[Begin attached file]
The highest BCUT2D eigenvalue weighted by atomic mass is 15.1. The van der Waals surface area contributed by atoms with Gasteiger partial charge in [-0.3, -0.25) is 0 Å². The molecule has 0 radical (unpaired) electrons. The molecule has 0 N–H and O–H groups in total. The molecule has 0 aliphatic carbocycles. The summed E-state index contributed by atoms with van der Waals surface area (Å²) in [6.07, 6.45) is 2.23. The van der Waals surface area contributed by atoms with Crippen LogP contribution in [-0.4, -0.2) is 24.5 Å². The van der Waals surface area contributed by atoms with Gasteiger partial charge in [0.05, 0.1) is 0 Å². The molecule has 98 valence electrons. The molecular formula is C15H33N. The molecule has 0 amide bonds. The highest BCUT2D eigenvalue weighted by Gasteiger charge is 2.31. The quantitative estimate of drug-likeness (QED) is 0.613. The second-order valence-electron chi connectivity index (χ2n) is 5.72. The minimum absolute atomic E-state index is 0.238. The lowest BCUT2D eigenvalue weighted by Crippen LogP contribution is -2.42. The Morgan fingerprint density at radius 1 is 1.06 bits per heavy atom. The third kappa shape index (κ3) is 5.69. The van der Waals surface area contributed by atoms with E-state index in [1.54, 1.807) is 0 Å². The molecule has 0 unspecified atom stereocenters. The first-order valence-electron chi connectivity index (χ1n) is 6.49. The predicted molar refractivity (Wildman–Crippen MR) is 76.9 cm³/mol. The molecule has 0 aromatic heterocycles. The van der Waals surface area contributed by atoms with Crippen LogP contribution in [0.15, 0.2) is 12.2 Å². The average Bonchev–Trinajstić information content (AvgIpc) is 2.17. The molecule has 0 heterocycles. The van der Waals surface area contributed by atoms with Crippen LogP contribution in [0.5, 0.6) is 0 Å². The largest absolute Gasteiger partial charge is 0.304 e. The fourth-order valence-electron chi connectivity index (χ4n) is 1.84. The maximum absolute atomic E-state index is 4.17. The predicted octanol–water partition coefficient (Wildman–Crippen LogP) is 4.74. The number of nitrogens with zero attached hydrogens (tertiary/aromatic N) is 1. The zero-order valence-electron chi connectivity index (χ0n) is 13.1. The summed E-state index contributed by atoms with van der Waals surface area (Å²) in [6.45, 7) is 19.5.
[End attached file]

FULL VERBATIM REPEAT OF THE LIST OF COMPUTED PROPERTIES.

The highest BCUT2D eigenvalue weighted by atomic mass is 15.1. The van der Waals surface area contributed by atoms with Gasteiger partial charge in [-0.3, -0.25) is 0 Å². The molecule has 0 radical (unpaired) electrons. The molecule has 0 N–H and O–H groups in total. The molecule has 0 aliphatic carbocycles. The summed E-state index contributed by atoms with van der Waals surface area (Å²) in [6.07, 6.45) is 2.23. The van der Waals surface area contributed by atoms with Crippen LogP contribution in [-0.4, -0.2) is 24.5 Å². The van der Waals surface area contributed by atoms with Gasteiger partial charge in [0.05, 0.1) is 0 Å². The molecule has 98 valence electrons. The molecular formula is C15H33N. The molecule has 0 amide bonds. The highest BCUT2D eigenvalue weighted by Gasteiger charge is 2.31. The quantitative estimate of drug-likeness (QED) is 0.613. The second-order valence-electron chi connectivity index (χ2n) is 5.72. The minimum absolute atomic E-state index is 0.238. The lowest BCUT2D eigenvalue weighted by Crippen LogP contribution is -2.42. The Morgan fingerprint density at radius 1 is 1.06 bits per heavy atom. The third kappa shape index (κ3) is 5.69. The van der Waals surface area contributed by atoms with E-state index in [1.54, 1.807) is 0 Å². The molecule has 0 unspecified atom stereocenters. The first-order valence-electron chi connectivity index (χ1n) is 6.49. The predicted molar refractivity (Wildman–Crippen MR) is 76.9 cm³/mol. The molecule has 0 aromatic heterocycles. The van der Waals surface area contributed by atoms with Crippen LogP contribution in [0.15, 0.2) is 12.2 Å². The average Bonchev–Trinajstić information content (AvgIpc) is 2.17. The molecule has 0 heterocycles. The van der Waals surface area contributed by atoms with Crippen LogP contribution in [0.5, 0.6) is 0 Å². The largest absolute Gasteiger partial charge is 0.304 e. The fourth-order valence-electron chi connectivity index (χ4n) is 1.84. The maximum absolute atomic E-state index is 4.17. The predicted octanol–water partition coefficient (Wildman–Crippen LogP) is 4.74. The number of nitrogens with zero attached hydrogens (tertiary/aromatic N) is 1. The zero-order valence-electron chi connectivity index (χ0n) is 13.1. The summed E-state index contributed by atoms with van der Waals surface area (Å²) in [6.45, 7) is 19.5.